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Home Safety

Home Safety

Your Safety is our number one concern

The electrical installation in your house has been designed and constructed according to the "National Rules for Electrical installations" published by the ETCI.  All Electrical equipment meets the requirements of these Rules and should provide many years of satisfactory service.

However it is recommended that in the interest of safety the installation should be tested and inspected every five years by a competent Safe Electric electrical contractor.  We would suggest also that any alterations or additions to the installation should be made by a Safe Electric contractor.


Your sockets, immersion group and bathroom water heater (or shower) are protected by Residual Current Devices (RCD) installed in your fuseboard.   These provide a high degree of safety on these circuits and it is important that they are tested by pressing the "test" button at least every 3 months to ensure they are operating properly.

Your home is supplied with electricity at 230 volts, 50 Hz.  At the electricity supply intake position is your main consumer unit or fuse board.  At that position you will find the main switch, the operation of which will switch off all electricity to the installation.  A chart labelling the circuits will be found at the fuse board position.  The final circuits are protected by miniature circuit breakers (MCB).

If any of these trip it is due to too much current flowing through the circuit.  This may be due to too heavy a load on the circuit or a fault in the circuit.  If on reducing the load on the circuit the MCB continues to trip you should have it checked by a RECI contractor.  We shall be glad to do this.   It should be noted that it is not unusual for the MCB on the lighting circuit to trip when a bulb "blows".

If an RCD trips, like an MCB it will not reset until the fault has been removed.  This can sometimes be difficult particularly on socket circuits feeding electrical appliances.  To trace a fault on the socket first unplug all plugged in appliances, switch on the RCD and then plug in the appliances one after the other until the faulty appliance is found.  If this procedure does not rectify the problem it is advisable to have the circuit examined by a RECI contractor.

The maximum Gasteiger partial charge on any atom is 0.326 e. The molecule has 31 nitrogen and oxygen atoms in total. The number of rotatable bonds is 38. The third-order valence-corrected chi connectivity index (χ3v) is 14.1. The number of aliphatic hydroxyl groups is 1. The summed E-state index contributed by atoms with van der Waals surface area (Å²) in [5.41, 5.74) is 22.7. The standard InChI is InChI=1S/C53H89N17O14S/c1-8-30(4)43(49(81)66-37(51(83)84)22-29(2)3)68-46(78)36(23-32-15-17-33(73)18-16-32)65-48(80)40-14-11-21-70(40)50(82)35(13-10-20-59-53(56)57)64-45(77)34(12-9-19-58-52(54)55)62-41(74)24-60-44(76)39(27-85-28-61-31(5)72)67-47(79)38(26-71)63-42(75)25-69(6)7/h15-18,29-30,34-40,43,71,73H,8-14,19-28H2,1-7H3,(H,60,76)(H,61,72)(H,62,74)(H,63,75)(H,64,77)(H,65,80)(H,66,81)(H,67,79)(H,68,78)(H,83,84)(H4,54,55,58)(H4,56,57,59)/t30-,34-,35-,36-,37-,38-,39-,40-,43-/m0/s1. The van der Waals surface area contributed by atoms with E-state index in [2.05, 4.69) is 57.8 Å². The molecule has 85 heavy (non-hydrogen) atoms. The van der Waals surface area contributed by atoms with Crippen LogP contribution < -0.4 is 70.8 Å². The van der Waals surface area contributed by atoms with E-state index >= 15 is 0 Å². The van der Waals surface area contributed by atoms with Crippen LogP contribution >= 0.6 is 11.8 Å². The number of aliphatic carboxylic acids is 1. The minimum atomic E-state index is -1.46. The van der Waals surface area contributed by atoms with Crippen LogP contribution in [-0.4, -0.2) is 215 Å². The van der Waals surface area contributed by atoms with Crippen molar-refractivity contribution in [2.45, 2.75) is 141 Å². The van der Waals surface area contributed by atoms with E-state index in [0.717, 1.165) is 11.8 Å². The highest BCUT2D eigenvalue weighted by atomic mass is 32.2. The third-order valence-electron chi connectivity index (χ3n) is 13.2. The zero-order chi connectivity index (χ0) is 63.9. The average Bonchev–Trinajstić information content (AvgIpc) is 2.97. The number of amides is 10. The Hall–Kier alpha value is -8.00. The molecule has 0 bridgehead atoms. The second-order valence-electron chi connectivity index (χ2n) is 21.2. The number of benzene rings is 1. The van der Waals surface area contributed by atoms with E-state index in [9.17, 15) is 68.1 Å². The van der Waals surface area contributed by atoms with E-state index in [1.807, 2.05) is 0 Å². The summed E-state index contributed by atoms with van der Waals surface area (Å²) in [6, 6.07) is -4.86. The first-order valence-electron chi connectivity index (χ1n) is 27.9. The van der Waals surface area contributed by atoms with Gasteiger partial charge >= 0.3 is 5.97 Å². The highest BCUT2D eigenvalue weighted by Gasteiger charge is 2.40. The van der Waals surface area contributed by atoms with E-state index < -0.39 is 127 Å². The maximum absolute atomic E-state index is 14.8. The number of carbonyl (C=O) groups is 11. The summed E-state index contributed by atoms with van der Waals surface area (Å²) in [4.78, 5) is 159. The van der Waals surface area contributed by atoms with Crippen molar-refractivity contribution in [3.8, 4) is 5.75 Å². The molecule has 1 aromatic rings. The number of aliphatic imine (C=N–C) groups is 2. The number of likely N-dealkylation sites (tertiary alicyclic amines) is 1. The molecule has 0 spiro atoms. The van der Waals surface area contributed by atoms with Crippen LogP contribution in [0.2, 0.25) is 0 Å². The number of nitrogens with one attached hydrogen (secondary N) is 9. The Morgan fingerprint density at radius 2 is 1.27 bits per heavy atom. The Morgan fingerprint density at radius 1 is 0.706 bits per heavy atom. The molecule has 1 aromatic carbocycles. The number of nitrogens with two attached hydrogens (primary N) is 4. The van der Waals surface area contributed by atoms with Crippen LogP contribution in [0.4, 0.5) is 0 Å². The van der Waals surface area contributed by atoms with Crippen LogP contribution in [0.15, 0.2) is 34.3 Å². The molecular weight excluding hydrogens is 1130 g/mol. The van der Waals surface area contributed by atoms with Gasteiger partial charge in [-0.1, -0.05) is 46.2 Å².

Notices or instructions provided by your electrical contractor should be followed.  This applies particularly to earthing where earthwires or earth clamps should not be interfered with.  They may not seem to be contributing much to the electrical installation but your life could depend on them.

Electrically speaking the bathroom is the most dangerous room in the house.  Circuits feeding the bathrooms are subject to very critical Rules which should not be broken or ignored.  A portable electrical appliance should never be brought into a bathroom.

Your immersion group has been protected by an RCD and adequately insulated with an insulating jacket.  It is advisable also to consult your local ESB about cheaper night tariffs, this could make significant savings to your electricity bill.

Each 13 amp plug top contains a small cartridge fuse.   This should never be replaced by anything other than a suitable fuse.

Among the other recommendations, always have any broken electrical items such as sockets, switches, appliances, etc. replaced.  Be careful of flexible leads.  Try to avoid long leads and do not make joints in cables.   Replace worn cords on electric radiators; switch off equipment when not in use.   Look after your electrical installation and portable appliances and they will give you years of service.


It is recommended that you have your electrical installation inspected and tested by a competent person at 5 year intervals.